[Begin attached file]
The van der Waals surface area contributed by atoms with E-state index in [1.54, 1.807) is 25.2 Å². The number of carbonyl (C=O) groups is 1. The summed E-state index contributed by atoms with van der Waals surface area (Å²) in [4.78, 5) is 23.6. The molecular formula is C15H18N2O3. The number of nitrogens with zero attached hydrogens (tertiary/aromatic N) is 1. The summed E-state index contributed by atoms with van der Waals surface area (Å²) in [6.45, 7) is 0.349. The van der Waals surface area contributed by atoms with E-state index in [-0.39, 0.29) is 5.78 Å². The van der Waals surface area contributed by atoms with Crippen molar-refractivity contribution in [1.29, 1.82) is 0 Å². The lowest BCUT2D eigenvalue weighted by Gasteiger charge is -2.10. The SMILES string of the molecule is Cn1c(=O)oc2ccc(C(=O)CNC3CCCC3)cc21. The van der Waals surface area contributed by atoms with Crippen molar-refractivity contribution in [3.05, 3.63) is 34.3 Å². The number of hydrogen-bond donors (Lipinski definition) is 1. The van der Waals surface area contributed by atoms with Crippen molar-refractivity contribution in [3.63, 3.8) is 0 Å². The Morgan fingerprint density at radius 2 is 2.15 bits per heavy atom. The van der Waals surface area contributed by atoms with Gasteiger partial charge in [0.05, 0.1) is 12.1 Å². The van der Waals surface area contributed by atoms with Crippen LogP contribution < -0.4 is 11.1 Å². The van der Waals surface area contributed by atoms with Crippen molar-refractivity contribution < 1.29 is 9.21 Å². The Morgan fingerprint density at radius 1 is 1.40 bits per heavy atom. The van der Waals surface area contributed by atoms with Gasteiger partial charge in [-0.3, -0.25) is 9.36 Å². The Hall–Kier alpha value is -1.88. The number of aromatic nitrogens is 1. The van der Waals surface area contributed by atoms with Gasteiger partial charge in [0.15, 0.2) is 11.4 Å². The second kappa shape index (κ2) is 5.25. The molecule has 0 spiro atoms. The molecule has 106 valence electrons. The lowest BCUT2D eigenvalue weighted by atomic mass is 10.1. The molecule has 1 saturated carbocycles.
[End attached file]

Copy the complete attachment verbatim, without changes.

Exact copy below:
The van der Waals surface area contributed by atoms with E-state index in [1.54, 1.807) is 25.2 Å². The number of carbonyl (C=O) groups is 1. The summed E-state index contributed by atoms with van der Waals surface area (Å²) in [4.78, 5) is 23.6. The molecular formula is C15H18N2O3. The number of nitrogens with zero attached hydrogens (tertiary/aromatic N) is 1. The summed E-state index contributed by atoms with van der Waals surface area (Å²) in [6.45, 7) is 0.349. The van der Waals surface area contributed by atoms with E-state index in [-0.39, 0.29) is 5.78 Å². The van der Waals surface area contributed by atoms with Crippen molar-refractivity contribution in [1.29, 1.82) is 0 Å². The lowest BCUT2D eigenvalue weighted by Gasteiger charge is -2.10. The SMILES string of the molecule is Cn1c(=O)oc2ccc(C(=O)CNC3CCCC3)cc21. The van der Waals surface area contributed by atoms with Crippen molar-refractivity contribution in [3.05, 3.63) is 34.3 Å². The number of hydrogen-bond donors (Lipinski definition) is 1. The van der Waals surface area contributed by atoms with Crippen molar-refractivity contribution in [3.63, 3.8) is 0 Å². The Morgan fingerprint density at radius 2 is 2.15 bits per heavy atom. The van der Waals surface area contributed by atoms with Gasteiger partial charge in [0.05, 0.1) is 12.1 Å². The van der Waals surface area contributed by atoms with Crippen LogP contribution < -0.4 is 11.1 Å². The van der Waals surface area contributed by atoms with Crippen molar-refractivity contribution < 1.29 is 9.21 Å². The Morgan fingerprint density at radius 1 is 1.40 bits per heavy atom. The van der Waals surface area contributed by atoms with Gasteiger partial charge in [-0.3, -0.25) is 9.36 Å². The Hall–Kier alpha value is -1.88. The number of aromatic nitrogens is 1. The van der Waals surface area contributed by atoms with Gasteiger partial charge in [0.15, 0.2) is 11.4 Å². The second kappa shape index (κ2) is 5.25. The molecule has 0 spiro atoms. The molecule has 106 valence electrons. The lowest BCUT2D eigenvalue weighted by atomic mass is 10.1. The molecule has 1 saturated carbocycles.